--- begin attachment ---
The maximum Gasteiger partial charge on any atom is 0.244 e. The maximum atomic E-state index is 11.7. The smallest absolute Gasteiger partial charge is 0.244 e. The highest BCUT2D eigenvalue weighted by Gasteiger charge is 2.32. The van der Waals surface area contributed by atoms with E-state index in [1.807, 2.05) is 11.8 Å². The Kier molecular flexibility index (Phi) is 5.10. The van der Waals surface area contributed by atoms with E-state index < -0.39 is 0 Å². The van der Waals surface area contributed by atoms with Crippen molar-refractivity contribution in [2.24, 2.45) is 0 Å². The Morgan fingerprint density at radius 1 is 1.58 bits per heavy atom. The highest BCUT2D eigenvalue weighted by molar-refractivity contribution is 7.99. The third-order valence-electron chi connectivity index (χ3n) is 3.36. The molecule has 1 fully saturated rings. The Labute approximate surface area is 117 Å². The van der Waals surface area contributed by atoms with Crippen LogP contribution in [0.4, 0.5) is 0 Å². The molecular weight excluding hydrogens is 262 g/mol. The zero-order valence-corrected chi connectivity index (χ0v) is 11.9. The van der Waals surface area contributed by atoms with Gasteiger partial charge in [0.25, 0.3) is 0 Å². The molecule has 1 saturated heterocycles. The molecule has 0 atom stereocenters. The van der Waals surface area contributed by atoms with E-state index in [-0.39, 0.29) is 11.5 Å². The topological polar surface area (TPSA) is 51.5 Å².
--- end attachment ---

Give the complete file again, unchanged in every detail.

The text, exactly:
The maximum Gasteiger partial charge on any atom is 0.244 e. The maximum atomic E-state index is 11.7. The smallest absolute Gasteiger partial charge is 0.244 e. The highest BCUT2D eigenvalue weighted by Gasteiger charge is 2.32. The van der Waals surface area contributed by atoms with E-state index in [1.807, 2.05) is 11.8 Å². The Kier molecular flexibility index (Phi) is 5.10. The van der Waals surface area contributed by atoms with E-state index < -0.39 is 0 Å². The van der Waals surface area contributed by atoms with Crippen molar-refractivity contribution in [2.24, 2.45) is 0 Å². The Morgan fingerprint density at radius 1 is 1.58 bits per heavy atom. The highest BCUT2D eigenvalue weighted by molar-refractivity contribution is 7.99. The third-order valence-electron chi connectivity index (χ3n) is 3.36. The molecule has 1 fully saturated rings. The Labute approximate surface area is 117 Å². The van der Waals surface area contributed by atoms with Crippen LogP contribution in [0.4, 0.5) is 0 Å². The molecular weight excluding hydrogens is 262 g/mol. The zero-order valence-corrected chi connectivity index (χ0v) is 11.9. The van der Waals surface area contributed by atoms with Gasteiger partial charge in [0.25, 0.3) is 0 Å². The molecule has 1 saturated heterocycles. The molecule has 0 atom stereocenters. The van der Waals surface area contributed by atoms with E-state index in [-0.39, 0.29) is 11.5 Å². The topological polar surface area (TPSA) is 51.5 Å².